- Changing capital structure would require constitutional change
- For now, the company is focused on investments in Chile
Chile will have to discuss “at some point” the possibility of taking its state-owned copper miner public to finance future international expansions, the company’s chairman said.
“If you invest abroad, you are not going to do it with money from the state,” Codelco Chairman Oscar Landerretche said in an interview Wednesday with Santiago radio station Infinita. “At some point, we’ll have to face up to the idea of opening up a piece of Codelco on the exchange.”
Allowing investors to buy shares in Codelco is a politically-charged topic in Chile, where mining accounts for more than half of exports. In 2009, then presidential hopeful Sebastian Pinera proposed selling a 20 percent stake before dropping the idea as elections approached.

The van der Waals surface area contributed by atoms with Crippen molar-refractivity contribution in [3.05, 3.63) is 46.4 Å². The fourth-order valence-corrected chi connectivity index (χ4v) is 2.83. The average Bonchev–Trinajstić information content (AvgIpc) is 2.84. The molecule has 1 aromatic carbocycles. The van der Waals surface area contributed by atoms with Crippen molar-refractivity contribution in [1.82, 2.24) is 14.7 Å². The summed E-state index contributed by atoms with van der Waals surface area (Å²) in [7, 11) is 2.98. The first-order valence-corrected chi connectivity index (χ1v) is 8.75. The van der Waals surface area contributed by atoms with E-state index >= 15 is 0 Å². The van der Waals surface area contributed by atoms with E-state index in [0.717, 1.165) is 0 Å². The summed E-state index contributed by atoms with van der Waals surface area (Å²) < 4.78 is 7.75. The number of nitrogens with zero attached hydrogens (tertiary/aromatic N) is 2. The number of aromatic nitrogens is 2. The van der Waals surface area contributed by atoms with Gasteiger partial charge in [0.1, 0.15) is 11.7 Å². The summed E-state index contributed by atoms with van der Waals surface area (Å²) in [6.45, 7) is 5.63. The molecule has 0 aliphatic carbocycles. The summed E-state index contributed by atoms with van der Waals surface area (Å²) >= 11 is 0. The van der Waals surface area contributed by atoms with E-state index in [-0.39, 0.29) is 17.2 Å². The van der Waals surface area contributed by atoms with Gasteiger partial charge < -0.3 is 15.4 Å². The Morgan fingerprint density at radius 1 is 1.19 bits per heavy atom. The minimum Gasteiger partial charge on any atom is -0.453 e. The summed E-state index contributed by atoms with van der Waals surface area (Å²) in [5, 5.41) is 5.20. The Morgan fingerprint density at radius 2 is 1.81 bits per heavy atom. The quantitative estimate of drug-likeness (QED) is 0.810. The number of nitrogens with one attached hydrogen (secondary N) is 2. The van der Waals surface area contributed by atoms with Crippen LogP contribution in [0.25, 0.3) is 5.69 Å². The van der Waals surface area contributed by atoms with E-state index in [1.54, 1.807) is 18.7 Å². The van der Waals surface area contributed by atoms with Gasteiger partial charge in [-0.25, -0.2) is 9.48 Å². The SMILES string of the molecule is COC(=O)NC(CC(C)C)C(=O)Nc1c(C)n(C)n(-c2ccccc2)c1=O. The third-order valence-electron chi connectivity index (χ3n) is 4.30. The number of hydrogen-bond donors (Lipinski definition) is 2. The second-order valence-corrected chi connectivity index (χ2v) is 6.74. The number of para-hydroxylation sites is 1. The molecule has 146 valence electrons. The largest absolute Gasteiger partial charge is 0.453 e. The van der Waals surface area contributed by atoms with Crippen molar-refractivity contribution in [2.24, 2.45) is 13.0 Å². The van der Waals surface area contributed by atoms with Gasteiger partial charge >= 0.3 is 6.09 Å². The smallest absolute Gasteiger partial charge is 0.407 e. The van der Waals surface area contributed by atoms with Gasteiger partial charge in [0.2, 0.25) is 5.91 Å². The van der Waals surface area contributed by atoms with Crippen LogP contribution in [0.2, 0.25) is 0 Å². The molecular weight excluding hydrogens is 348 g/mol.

Even with copper prices down more than 50 percent from a 2011 peak, Codelco is engaged in a record investment program to replenish aging reserves. That includes building an underground mine at Chuquicamata, the century-old open pit expropriated by President Salvador Allende from U.S. mining companies Anaconda Corp. and Kennecott Corp. in 1971.
Pinochet, the military dictator who overthrew Allende in 1973, didn’t return the mines to their owners and created Codelco in 1976. The democratically elected governments since have used Codelco profits to help make Chile the wealthiest country in the region and the highest-rated, with an AA- ranking from Standard & Poor’s and Aa3 by Moody’s.
An initial public offering would require a constitutional change and the approval of congress.
While Codelco eventually wants to use its copper-mining expertise outside of Chile, for now it’s focused on domestic operations and investments at a time of low metal prices, Landerretche said.